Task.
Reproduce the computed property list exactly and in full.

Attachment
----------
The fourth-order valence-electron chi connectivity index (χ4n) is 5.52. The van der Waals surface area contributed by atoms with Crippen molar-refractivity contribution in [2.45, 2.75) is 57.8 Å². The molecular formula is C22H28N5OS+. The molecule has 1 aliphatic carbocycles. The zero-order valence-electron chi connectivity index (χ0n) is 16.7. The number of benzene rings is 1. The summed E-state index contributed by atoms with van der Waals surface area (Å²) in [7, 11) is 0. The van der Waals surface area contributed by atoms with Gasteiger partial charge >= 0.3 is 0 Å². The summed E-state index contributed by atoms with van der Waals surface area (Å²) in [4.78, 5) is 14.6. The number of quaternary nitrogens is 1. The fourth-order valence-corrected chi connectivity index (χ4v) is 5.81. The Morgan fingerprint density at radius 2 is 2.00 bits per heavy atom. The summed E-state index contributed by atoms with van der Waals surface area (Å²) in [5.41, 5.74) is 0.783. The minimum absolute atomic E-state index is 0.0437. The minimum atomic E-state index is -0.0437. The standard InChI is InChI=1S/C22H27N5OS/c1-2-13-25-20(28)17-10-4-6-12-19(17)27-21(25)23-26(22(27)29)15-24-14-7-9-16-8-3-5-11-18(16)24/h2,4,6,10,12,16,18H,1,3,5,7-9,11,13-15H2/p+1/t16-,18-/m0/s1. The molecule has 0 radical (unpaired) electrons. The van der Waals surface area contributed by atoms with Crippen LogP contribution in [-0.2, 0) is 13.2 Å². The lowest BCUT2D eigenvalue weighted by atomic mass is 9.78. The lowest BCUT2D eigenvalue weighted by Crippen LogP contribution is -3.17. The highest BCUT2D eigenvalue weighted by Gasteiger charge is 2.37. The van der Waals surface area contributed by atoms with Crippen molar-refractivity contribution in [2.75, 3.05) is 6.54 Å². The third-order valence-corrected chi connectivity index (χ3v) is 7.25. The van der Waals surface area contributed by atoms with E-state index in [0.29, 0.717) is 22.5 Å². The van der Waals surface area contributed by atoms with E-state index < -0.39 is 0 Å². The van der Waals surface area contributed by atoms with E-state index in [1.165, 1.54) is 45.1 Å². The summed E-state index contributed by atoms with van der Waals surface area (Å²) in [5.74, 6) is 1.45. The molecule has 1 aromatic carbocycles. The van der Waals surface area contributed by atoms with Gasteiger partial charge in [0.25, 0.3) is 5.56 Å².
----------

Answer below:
The fourth-order valence-electron chi connectivity index (χ4n) is 5.52. The van der Waals surface area contributed by atoms with Crippen molar-refractivity contribution in [2.45, 2.75) is 57.8 Å². The molecular formula is C22H28N5OS+. The molecule has 1 aliphatic carbocycles. The zero-order valence-electron chi connectivity index (χ0n) is 16.7. The number of benzene rings is 1. The summed E-state index contributed by atoms with van der Waals surface area (Å²) in [7, 11) is 0. The van der Waals surface area contributed by atoms with Gasteiger partial charge >= 0.3 is 0 Å². The summed E-state index contributed by atoms with van der Waals surface area (Å²) in [4.78, 5) is 14.6. The number of quaternary nitrogens is 1. The fourth-order valence-corrected chi connectivity index (χ4v) is 5.81. The Morgan fingerprint density at radius 2 is 2.00 bits per heavy atom. The summed E-state index contributed by atoms with van der Waals surface area (Å²) in [5.41, 5.74) is 0.783. The minimum absolute atomic E-state index is 0.0437. The minimum atomic E-state index is -0.0437. The standard InChI is InChI=1S/C22H27N5OS/c1-2-13-25-20(28)17-10-4-6-12-19(17)27-21(25)23-26(22(27)29)15-24-14-7-9-16-8-3-5-11-18(16)24/h2,4,6,10,12,16,18H,1,3,5,7-9,11,13-15H2/p+1/t16-,18-/m0/s1. The molecule has 0 radical (unpaired) electrons. The van der Waals surface area contributed by atoms with Crippen LogP contribution in [-0.2, 0) is 13.2 Å². The lowest BCUT2D eigenvalue weighted by atomic mass is 9.78. The lowest BCUT2D eigenvalue weighted by Crippen LogP contribution is -3.17. The highest BCUT2D eigenvalue weighted by Gasteiger charge is 2.37. The van der Waals surface area contributed by atoms with Crippen molar-refractivity contribution in [2.75, 3.05) is 6.54 Å². The third-order valence-corrected chi connectivity index (χ3v) is 7.25. The van der Waals surface area contributed by atoms with E-state index in [0.29, 0.717) is 22.5 Å². The van der Waals surface area contributed by atoms with E-state index < -0.39 is 0 Å². The van der Waals surface area contributed by atoms with E-state index in [1.165, 1.54) is 45.1 Å². The summed E-state index contributed by atoms with van der Waals surface area (Å²) in [5.74, 6) is 1.45. The molecule has 1 aromatic carbocycles. The van der Waals surface area contributed by atoms with Gasteiger partial charge in [0.25, 0.3) is 5.56 Å².